Richard Ledgett: The NSA responds to Edward Snowden’s TED Talk

After a surprise appearance by Edward Snowden at TED2014, Chris Anderson said: “If the NSA wants to respond, please do.”

And yes, they did.

Appearing by video, NSA deputy director Richard Ledgett answers Anderson’s questions about the balance between security and protecting privacy.

Think your email’s private?

Think again

Sending an email message is like sending a postcard, says scientist Andy Yen in this thought-provoking talk: Anyone can read it. Yet encryption, the technology that protects the privacy of email communication, does exist. It’s just that until now it has been difficult to install and a hassle to use. Showing a demo of an email program he designed with colleagues at CERN, Yen argues that encryption can be made simple to the point of becoming the default option, providing true email privacy to all.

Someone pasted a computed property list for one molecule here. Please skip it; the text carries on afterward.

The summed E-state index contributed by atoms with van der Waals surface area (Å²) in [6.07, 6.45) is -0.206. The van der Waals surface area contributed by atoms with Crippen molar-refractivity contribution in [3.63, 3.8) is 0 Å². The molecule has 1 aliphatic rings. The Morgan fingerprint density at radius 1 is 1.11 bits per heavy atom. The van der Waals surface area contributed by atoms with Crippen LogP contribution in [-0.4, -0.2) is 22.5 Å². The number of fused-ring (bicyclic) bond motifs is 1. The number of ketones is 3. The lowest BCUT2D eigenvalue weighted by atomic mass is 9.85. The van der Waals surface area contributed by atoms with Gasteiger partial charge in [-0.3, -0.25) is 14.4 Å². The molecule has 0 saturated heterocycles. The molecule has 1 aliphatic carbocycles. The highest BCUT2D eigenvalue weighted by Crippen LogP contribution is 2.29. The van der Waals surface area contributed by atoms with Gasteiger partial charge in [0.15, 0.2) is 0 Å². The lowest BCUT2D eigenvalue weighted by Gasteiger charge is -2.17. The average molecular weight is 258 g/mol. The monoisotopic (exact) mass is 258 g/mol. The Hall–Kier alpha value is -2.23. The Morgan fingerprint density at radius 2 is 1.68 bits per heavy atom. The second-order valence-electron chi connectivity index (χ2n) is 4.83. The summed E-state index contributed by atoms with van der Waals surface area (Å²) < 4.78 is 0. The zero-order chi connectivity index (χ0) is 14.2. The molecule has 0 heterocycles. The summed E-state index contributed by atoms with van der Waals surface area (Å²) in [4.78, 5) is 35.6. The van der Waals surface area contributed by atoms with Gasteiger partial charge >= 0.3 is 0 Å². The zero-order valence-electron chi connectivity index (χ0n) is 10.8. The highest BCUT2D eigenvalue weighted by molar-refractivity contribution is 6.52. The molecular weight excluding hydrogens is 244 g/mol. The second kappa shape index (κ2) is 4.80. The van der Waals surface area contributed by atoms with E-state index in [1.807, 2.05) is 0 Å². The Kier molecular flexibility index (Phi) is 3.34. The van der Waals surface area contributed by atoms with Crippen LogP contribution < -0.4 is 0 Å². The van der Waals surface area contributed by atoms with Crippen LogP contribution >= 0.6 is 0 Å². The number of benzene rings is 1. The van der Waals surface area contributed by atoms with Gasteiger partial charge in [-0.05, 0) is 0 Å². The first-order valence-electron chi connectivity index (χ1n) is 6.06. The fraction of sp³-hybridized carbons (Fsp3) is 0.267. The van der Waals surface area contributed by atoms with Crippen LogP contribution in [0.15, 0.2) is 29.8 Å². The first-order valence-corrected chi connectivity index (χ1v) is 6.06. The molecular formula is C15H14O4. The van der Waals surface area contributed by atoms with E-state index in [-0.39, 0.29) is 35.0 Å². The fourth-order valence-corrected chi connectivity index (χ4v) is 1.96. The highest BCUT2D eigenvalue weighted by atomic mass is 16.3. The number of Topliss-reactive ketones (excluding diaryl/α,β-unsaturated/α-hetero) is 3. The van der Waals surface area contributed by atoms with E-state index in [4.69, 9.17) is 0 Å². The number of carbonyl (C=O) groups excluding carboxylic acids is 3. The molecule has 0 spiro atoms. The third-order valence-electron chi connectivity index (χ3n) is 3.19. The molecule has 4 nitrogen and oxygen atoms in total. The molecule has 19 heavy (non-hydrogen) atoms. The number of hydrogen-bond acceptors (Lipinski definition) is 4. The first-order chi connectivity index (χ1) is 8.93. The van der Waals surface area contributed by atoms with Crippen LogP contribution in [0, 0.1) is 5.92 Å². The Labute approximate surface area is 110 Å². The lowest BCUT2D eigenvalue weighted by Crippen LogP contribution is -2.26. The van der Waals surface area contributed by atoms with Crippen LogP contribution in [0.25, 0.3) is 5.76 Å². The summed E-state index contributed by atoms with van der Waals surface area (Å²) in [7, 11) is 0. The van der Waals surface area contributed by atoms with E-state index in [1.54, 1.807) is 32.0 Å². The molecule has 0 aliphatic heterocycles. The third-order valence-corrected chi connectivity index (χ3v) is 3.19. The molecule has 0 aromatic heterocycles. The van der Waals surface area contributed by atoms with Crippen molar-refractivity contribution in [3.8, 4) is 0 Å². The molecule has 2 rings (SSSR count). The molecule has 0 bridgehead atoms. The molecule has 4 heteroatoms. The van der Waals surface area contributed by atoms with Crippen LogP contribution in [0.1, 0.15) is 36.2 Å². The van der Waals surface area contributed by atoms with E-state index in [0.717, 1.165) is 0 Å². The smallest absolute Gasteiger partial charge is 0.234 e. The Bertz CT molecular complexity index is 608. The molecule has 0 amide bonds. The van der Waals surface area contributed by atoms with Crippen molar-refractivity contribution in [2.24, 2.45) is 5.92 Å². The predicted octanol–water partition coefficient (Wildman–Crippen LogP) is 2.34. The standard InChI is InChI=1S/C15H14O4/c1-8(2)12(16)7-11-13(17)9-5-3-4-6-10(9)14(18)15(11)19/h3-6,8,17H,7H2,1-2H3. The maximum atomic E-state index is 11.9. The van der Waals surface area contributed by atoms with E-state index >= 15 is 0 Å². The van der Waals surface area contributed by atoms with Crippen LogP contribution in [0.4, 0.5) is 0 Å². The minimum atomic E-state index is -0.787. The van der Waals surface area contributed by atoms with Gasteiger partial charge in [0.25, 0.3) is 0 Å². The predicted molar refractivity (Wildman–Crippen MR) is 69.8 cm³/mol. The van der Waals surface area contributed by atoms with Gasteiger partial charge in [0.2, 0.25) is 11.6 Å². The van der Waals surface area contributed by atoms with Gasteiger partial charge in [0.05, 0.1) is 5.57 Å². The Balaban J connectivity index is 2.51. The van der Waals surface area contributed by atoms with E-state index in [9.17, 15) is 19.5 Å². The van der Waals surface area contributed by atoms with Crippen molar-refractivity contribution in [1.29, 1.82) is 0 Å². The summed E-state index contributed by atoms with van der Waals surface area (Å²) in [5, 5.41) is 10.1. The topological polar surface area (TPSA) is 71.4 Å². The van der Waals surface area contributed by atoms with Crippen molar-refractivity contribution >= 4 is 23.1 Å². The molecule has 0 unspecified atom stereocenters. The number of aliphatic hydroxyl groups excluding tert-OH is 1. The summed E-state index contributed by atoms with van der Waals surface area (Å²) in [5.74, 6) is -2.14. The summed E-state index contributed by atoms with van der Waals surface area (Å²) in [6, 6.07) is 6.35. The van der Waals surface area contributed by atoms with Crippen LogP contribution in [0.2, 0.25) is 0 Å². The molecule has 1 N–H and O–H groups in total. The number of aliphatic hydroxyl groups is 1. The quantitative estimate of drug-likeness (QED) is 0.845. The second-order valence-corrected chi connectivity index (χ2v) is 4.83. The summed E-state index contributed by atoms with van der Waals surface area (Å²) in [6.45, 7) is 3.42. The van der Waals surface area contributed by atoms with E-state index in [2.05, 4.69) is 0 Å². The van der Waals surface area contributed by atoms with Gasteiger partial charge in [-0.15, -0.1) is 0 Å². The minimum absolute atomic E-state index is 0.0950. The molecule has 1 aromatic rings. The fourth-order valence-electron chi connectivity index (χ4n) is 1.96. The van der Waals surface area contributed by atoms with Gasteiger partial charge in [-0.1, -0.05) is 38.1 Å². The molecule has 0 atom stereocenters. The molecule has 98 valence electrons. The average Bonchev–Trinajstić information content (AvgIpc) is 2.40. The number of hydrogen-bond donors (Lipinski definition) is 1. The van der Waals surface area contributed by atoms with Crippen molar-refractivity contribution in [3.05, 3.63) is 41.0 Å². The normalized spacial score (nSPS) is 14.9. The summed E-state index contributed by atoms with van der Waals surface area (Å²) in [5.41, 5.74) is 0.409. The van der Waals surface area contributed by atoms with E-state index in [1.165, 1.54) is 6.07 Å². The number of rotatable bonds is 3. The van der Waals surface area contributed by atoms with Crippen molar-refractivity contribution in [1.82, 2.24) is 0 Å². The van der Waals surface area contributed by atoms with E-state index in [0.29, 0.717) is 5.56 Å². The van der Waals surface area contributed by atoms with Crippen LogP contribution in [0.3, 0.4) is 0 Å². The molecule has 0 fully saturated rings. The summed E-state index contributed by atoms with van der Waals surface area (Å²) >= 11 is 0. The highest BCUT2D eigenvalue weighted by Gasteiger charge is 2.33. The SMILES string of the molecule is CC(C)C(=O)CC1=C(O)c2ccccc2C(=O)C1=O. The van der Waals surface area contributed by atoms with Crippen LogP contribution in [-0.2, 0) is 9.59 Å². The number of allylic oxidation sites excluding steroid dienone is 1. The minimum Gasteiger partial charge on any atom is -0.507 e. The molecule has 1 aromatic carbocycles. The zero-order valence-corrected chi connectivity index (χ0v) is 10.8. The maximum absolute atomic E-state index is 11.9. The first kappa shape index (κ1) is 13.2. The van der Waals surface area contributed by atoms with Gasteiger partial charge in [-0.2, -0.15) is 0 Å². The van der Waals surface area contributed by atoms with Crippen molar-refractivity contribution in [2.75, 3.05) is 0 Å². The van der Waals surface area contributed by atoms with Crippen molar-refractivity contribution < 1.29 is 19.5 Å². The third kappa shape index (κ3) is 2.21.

Andy Yen is building an encrypted email program that lets everyone benefit from private communication.

Why you should listen
Andy Yen is a scientist at CERN. With two colleagues, Wei Sun and Jason Stockman, he co-founded ProtonMail, an encrypted email startup based in Geneva, Switzerland, that seeks to make secure email accessible. The group aims to advance internet security and protect online privacy rights by making it possible for everyone to incorporate encryption into their everyday communication.